African Economies Vulnerability to US Fed rate hike … Ghana the most vulnerable

LONDON, Capital Markets in Africa — Monetary policymakers as well as market analysts routinely cite tightening by the US Federal Reserve among risks to macroeconomic stability. In 2015, the US Federal Reserve has been a major source of uncertainty for the global economy but the markets now expect a rate rise at the Federal Open Market Committee meeting on 15-16 December 2015. Beyond this, rates are expected to follow a gradual upwards path throughout 2016. An important question for the rest of the world then, is what impact the movement will have on other economies.  

To answer this question with reference to Africa, the latest quarterly economic report (Economic Insight: Africa, Q4 2015) by the Institute of Chartered Accountants in England and Wales (ICAEW) assessed the risks of Fed rate hike on African economies. To do so, a ‘vulnerability index’ was constructed which focuses on three measures, namely; a country’s current account balance, its growth in private sector credit, and its ratio of foreign debt to reserves ratio. These indicators are scaled, harmonized and summed together to provide an overall vulnerability score for each country. The higher the score, the more vulnerable the economy to the rise in the US Federal Reserve rate.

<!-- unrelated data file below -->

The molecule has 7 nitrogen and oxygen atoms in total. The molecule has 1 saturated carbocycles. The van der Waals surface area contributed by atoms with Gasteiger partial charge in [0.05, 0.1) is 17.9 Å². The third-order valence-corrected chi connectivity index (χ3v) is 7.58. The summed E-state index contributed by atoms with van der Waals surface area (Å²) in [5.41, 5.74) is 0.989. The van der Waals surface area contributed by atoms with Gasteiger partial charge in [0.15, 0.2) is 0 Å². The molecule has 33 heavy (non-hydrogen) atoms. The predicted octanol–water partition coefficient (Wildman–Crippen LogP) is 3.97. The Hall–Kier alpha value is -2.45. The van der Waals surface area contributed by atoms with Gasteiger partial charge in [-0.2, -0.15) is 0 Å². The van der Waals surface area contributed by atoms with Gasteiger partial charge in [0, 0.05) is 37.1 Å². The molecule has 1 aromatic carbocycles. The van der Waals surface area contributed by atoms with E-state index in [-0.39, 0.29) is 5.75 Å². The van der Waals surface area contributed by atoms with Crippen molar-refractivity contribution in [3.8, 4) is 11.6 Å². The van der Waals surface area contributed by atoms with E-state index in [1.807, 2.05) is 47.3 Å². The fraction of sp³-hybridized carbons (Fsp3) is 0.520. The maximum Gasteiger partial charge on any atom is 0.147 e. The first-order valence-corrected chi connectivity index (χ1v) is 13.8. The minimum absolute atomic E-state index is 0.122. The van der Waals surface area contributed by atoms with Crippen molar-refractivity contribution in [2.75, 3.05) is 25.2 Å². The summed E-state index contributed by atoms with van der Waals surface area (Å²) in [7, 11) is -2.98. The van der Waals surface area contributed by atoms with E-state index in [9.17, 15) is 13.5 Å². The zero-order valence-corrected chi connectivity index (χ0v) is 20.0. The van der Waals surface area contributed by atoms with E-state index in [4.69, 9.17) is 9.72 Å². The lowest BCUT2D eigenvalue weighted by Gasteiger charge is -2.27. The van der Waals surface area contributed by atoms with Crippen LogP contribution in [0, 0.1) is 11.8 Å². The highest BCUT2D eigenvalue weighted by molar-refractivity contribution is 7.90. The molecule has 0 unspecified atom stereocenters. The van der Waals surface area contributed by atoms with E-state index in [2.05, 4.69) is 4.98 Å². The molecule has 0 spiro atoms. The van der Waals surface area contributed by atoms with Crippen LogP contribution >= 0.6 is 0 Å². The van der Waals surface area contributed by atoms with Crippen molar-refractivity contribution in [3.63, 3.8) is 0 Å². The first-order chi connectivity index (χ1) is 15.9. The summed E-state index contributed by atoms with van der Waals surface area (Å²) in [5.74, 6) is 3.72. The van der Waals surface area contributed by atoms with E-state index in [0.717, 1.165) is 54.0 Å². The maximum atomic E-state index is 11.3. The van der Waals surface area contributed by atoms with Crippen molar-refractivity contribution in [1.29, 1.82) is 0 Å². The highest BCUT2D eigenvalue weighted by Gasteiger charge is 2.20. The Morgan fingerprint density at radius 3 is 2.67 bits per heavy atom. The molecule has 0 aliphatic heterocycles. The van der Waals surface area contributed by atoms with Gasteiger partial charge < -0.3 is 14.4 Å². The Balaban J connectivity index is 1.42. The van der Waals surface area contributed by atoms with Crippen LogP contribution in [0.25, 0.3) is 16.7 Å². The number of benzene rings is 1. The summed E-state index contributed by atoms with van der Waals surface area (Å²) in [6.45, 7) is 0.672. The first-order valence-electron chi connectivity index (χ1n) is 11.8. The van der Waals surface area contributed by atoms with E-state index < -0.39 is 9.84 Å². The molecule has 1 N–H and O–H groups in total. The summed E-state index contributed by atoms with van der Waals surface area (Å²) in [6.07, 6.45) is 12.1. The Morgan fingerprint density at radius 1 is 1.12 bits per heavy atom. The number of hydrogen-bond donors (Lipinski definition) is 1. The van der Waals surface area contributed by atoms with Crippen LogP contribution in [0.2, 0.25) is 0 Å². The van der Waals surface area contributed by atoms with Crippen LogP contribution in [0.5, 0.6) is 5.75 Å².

According to the ICAEW’s vulnerable index, Ghana emerges as the most vulnerable African economy with a score of 273 out of 300. This is attributed to a very high current account deficit and a history of rapid credit growth. The next vulnerable economy is Seychelles and followed by Guinea, Tanzania and Democratic Republic of Congo. Kenya occupied a sixth  position in terms of vulnerability scoring almost 250 points out of 300. See Figure below for the vulnerability position of other African economies.  

The report point out that while this index goes far in providing nuance to the usually crude analysis of the vulnerability of African economies to a US Federal Reserve rate hike, it is not exhaustive. Therefore, a country-by-country analysis should be relied upon to draw policy conclusions in order for country specific factors to be accounted for, the report concluded.

vulnerable index

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